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“Informality and Overeducation in the Labor Market of a Developing Country”

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  • Paula Herrera

    ()
    (Faculty of Economics, University of Barcelona)

  • Enrique López-Bazo

    ()
    (Faculty of Economics, University of Barcelona)

  • Elisabet Motellón

    ()
    (Faculty of Economics, University of Barcelona)

Abstract

In this paper, we explore the connection between labor market segmentation in two sectors, a modern protected formal sector and a traditional- unprotected-informal sector, and overeducation in a developing country. Informality is thought to have negative consequences, primarily through poorer working conditions, lack of social security, as well as low levels of productivity throughout the economy. This paper considers an aspect that has not been previously addressed, namely the fact that informality might also affect the way workers match their actual education with that required performing their job. We use micro-data from Colombia to test the relationship between overeducation and informality. Empirical results suggest that, once the endogeneity of employment choice has been accounted for, formal male workers are less likely to be overeducated. Interestingly, the propensity of being overeducated among women does not seem to be closely related to the sector choice.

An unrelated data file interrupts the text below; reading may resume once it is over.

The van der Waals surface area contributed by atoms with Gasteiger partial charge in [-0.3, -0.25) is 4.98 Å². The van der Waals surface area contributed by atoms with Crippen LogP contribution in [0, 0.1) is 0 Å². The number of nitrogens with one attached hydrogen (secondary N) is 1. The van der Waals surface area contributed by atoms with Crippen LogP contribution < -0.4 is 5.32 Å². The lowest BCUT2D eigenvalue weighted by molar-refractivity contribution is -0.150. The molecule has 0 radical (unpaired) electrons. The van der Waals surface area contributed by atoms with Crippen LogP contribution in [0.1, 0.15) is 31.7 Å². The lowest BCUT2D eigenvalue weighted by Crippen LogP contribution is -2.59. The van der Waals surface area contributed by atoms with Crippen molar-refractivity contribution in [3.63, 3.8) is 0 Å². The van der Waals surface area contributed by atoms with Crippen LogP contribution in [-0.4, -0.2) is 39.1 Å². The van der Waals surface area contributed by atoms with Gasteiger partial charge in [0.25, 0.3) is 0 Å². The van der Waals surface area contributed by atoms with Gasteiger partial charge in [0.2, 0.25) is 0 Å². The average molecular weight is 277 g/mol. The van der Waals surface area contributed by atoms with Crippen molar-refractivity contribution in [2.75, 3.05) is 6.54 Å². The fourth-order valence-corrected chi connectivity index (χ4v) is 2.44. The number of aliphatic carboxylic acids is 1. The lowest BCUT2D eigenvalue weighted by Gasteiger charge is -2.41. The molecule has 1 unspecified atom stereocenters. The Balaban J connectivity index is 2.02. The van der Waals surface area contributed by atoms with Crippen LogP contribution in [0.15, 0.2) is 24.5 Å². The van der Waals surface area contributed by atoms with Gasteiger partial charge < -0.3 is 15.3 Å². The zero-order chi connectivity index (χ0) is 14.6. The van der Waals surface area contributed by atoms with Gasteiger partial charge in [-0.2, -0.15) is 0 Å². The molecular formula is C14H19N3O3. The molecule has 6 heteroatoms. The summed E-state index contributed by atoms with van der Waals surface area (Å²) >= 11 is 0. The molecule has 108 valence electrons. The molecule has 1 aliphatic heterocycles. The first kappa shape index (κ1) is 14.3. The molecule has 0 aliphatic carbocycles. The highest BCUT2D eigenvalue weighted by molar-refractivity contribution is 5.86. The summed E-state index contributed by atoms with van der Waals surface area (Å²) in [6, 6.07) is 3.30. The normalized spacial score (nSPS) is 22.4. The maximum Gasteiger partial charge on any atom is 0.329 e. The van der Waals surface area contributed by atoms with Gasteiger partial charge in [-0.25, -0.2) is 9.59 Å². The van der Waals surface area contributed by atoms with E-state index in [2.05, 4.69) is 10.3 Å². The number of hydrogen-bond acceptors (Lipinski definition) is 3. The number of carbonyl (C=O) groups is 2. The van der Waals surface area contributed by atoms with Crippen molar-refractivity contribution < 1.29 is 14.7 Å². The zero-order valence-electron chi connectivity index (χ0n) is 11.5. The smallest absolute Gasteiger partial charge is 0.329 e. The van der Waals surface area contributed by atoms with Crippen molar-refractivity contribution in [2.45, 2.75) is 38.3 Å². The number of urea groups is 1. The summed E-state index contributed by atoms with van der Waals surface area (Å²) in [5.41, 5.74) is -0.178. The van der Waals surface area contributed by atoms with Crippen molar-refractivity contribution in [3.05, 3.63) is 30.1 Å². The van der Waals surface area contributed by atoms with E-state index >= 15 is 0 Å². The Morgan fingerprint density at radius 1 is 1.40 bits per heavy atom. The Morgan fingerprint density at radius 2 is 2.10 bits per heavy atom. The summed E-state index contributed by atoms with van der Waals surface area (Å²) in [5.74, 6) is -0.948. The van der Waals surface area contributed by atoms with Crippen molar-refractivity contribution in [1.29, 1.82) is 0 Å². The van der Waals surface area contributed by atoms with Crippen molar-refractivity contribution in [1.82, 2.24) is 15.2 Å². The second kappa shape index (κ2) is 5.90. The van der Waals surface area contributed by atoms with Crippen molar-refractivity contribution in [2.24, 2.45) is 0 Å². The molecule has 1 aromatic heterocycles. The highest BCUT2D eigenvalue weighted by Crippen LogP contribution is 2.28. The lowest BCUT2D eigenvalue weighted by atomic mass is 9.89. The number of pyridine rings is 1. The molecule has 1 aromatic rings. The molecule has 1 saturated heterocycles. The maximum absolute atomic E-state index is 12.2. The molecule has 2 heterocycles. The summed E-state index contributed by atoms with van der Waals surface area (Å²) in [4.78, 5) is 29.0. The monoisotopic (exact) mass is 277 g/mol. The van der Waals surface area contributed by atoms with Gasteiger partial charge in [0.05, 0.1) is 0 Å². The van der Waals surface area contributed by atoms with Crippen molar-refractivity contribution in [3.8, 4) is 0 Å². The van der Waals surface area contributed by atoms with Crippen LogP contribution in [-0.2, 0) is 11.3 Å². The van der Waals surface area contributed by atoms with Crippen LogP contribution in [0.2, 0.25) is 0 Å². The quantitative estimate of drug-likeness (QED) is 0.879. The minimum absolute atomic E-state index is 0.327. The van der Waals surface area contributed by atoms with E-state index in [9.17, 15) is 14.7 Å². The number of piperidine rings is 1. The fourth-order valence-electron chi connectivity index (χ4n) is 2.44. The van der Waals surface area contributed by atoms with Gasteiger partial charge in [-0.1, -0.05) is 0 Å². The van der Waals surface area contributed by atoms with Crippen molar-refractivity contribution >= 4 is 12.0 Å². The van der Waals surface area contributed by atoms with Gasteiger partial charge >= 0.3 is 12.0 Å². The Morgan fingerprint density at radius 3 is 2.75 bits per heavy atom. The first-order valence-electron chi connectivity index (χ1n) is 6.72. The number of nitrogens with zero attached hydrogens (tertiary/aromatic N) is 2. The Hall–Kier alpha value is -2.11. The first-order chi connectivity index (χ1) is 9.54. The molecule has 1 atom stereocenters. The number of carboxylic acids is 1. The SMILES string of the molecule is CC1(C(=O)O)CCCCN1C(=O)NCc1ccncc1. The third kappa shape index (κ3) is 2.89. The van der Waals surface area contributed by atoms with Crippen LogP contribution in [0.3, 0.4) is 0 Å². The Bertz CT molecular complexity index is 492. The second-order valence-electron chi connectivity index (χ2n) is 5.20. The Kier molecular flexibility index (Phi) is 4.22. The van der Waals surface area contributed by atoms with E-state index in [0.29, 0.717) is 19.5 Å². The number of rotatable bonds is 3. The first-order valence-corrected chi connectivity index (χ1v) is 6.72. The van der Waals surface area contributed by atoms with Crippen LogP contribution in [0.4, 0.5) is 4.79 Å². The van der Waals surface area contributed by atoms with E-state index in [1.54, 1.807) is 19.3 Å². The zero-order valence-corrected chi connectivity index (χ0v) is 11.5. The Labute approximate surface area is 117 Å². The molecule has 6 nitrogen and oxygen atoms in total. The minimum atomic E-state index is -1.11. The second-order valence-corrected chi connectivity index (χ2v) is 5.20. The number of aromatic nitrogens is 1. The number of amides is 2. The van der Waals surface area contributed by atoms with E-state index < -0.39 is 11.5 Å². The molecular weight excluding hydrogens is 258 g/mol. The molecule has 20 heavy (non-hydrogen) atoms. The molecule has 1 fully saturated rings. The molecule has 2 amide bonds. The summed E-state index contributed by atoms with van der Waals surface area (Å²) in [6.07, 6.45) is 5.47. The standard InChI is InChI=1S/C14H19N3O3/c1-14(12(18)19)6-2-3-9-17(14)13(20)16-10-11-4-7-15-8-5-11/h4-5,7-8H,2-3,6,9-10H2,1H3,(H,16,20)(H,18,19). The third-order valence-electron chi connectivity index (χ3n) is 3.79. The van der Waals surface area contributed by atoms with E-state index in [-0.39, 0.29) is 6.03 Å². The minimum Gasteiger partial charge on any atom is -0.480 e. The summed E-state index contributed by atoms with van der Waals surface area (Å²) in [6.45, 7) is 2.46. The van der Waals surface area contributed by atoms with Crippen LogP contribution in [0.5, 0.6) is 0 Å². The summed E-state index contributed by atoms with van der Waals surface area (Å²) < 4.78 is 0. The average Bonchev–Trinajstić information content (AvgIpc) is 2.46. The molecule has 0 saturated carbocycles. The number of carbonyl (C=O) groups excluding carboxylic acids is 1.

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Bibliographic Info

Paper provided by University of Barcelona, Regional Quantitative Analysis Group in its series AQR Working Papers with number 201303.

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Length: 34 pages
Date of creation: Apr 2013
Date of revision: Apr 2013
Handle: RePEc:aqr:wpaper:201303

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Keywords: Segmented labor markets; Formal/Informal employment; Human capital; Economic development. JEL classification: O15; J21; J24.;

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